Julian Assange arrest: Dark moment for press freedom, says Edward Snowden; no one is above the law, warns Theresa May

The arrest of WikiLeaks founder Julian Assange by the British police on Thursday after Ecuador abruptly revoked his seven-year asylum at the Ecuadorean embassy has invoked reactions from across the globe. While his supporters have called the move 'illegal', Ecuador and UK authorities have justified it by citing various violations done by him over a period of time since he took refuge the Ecuadorean embassy in London.

Fellow free-speech activists and American whistle-blower Edward Snowden had a message for journalists covering Assange's arrest as he informed them that the United Nations had formally ruled Assange's "detention to be arbitrary, a violation of human rights." "They have repeatedly issued statements calling for him to walk free–including very recently," Snowden said.

The NSA whistleblower shared a December release from the UN's Human Rights Office of the High Commissioner, which noted that UN human rights experts had repeatedly demanded that the UK abides by its international obligations to allow Assange to "walk free from the Ecuadorian Embassy in London."

Meanwhile, the UN office also shared a statement from the UN Working Group on Arbitrary Detention, which said that "states that are based upon and promote the rule of law do not like to be confronted with their own violations of the law, that is understandable." "But, when they honestly admit these violations, they do honour the very spirit of the rule of law, earn enhanced respect for doing so, and set worldwide commendable examples," the group said in its statement.

Immediately after Assange's arrest, Wikileaks tweeted to lend him support. "This man is a son, a father, a brother. He has won dozens of journalism awards. He's been nominated for the Nobel Peace Prize every year since 2010. Powerful actors, including CIA, are engaged in a sophisticated effort to dehumanise, delegitimize and imprison him. #ProtectJulian," it said.

Former Ecuadorian president Rafael Correa also slammed his country's current leader, Lenín Moreno, branding him "the greatest traitor in Ecuador and Latin American history" for having "allowed the British police to enter our embassy in London to arrest Assange. Moreno is a corrupt man", Correa tweeted. "But what he has done is a crime that humanity will never forget."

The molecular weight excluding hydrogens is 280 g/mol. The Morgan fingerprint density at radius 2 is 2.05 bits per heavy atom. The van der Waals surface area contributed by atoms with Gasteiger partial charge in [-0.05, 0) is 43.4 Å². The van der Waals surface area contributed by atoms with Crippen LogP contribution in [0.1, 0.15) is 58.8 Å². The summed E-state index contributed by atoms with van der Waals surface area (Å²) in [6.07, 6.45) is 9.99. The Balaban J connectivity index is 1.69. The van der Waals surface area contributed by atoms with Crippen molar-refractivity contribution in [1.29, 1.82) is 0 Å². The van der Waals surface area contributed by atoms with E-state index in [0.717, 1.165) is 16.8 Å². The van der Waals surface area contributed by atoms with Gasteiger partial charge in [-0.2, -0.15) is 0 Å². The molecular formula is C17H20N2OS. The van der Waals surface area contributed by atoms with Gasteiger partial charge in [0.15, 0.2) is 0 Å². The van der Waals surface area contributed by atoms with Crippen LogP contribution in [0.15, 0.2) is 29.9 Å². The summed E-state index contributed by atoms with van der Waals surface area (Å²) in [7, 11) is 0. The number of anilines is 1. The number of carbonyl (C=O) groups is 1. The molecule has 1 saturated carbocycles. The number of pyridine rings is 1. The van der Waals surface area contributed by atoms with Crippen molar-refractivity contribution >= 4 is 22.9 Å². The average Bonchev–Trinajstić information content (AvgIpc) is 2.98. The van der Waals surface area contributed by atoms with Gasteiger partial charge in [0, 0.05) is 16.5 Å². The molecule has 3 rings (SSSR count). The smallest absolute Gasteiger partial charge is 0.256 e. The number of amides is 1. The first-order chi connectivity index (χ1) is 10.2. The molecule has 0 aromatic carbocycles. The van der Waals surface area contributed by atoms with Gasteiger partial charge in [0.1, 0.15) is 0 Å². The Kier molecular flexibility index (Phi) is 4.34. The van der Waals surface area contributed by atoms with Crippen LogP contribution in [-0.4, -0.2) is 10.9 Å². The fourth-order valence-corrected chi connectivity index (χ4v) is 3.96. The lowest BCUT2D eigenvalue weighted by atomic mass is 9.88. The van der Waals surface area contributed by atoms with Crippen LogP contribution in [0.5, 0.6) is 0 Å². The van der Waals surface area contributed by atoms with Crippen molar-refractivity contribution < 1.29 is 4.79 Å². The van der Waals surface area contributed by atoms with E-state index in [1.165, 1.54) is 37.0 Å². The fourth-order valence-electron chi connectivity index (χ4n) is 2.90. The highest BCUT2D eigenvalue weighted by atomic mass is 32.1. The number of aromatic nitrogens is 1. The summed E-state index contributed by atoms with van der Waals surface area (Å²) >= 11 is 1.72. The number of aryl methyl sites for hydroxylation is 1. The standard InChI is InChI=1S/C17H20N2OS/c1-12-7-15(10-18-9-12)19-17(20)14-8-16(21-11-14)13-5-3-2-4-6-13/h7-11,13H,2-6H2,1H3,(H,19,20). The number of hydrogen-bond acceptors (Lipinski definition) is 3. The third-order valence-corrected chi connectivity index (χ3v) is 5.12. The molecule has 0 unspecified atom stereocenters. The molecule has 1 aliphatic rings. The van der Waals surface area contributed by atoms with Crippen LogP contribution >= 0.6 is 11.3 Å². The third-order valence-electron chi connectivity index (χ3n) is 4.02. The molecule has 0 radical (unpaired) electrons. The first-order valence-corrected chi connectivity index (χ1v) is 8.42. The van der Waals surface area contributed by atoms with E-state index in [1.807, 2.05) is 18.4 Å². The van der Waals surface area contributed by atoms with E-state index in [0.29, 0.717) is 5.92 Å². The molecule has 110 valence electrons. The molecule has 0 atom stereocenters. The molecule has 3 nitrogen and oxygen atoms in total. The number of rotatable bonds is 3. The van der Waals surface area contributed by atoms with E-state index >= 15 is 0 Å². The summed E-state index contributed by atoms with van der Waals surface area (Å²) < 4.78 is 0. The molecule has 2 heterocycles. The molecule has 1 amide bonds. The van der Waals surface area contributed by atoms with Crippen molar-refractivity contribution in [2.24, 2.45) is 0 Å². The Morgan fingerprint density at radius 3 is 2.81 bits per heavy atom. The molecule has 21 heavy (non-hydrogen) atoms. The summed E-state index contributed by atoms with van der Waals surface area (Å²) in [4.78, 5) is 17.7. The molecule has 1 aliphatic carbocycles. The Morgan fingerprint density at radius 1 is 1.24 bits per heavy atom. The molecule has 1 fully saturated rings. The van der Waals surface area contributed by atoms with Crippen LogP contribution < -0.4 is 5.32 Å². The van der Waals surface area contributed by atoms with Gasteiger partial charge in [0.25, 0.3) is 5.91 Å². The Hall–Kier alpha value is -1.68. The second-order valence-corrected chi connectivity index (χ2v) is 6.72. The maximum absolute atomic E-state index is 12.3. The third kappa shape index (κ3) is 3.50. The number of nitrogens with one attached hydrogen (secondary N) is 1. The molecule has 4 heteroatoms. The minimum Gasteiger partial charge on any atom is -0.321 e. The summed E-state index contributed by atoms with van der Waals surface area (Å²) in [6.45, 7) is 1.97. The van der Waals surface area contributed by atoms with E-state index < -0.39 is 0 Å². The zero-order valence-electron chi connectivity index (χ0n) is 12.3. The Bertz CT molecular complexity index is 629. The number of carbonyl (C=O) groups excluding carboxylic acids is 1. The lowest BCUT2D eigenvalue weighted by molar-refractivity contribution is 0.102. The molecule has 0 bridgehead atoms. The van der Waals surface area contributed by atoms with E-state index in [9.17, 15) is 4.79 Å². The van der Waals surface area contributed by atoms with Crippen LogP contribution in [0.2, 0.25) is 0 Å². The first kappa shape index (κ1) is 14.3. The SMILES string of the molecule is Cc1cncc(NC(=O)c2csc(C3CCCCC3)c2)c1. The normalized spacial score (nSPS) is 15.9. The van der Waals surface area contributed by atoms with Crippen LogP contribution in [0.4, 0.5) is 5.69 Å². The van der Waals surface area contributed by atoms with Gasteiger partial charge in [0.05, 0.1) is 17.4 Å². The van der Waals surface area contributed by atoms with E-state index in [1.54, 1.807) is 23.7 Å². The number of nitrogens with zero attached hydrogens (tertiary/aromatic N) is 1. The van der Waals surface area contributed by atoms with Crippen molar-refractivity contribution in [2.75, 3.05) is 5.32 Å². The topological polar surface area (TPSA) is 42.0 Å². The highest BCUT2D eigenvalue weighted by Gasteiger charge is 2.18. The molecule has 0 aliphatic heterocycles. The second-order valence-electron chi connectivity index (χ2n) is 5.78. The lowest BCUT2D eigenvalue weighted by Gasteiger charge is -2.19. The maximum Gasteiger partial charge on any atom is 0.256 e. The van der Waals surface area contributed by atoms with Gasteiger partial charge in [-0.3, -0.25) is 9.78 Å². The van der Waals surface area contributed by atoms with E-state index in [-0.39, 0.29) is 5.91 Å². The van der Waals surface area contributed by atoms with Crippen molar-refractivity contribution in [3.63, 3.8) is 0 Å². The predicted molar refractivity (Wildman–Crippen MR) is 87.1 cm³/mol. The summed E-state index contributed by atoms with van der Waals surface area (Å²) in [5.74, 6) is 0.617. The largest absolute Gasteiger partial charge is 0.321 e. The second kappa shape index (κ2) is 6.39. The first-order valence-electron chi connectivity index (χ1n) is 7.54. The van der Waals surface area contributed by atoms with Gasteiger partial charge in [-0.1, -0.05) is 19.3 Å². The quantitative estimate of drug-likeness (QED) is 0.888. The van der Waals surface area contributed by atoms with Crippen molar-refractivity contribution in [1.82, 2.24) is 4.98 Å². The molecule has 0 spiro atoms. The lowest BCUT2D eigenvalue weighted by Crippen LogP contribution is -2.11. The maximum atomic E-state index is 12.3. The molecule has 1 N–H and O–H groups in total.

However, in a video statement posted on Twitter, Moreno explained that his decision to withdraw asylum for Assange came in response to "the discourteous and aggressive behaviour" of Assange. "The hostile and threatening declarations of its allied organization, against Ecuador, and especially the transgression of international treaties, have led the situation to a point where the asylum of Assange is unsustainable and no longer viable," Moreno said. "For six years and 10 months, the Ecuadorian people have protected the human rights of Assange and have provided for his everyday needs at the facilities of our Embassy in London," he said. "When I became President of Ecuador, I inherited this situation and decided to adopt a protocol to set the daily life rules at the Embassy, which is the [least] anyone may expect from a guest hosted at his own house. Ecuador has fulfilled its obligations in the framework of international law."

Meanwhile, British home secretary Sajid Javid said that Assange was "rightly facing justice" after the arrest, thanking the Metropolitan Police and Ecuador for their roles. "No one is above the law," he said.

Former Catalan leader Carles Puigdemont tweeted that he was "deeply shocked" by the arrest, asserting that "human rights, and especially freedom of expression, are under attack once again in Europe," with the hashtag #FreeJulianAssange.

On the other hand, actress and activist Pamela Anderson also attacked Ecuador's leadership, as well as the British and American governments.

"I am in shock," Anderson said following Assange's arrest. "How could you Equador? (Because he exposed you.)" "How could you UK? Of course–you are America's b**** and you need a diversion from your idiotic Brexit bullshit," she said. "And the USA? This toxic coward of a president. He needs to rally his base? You are selfish and cruel. You have taken the entire world backwards," Anderson tweeted, before calling all three countries "devils and liars and thieves."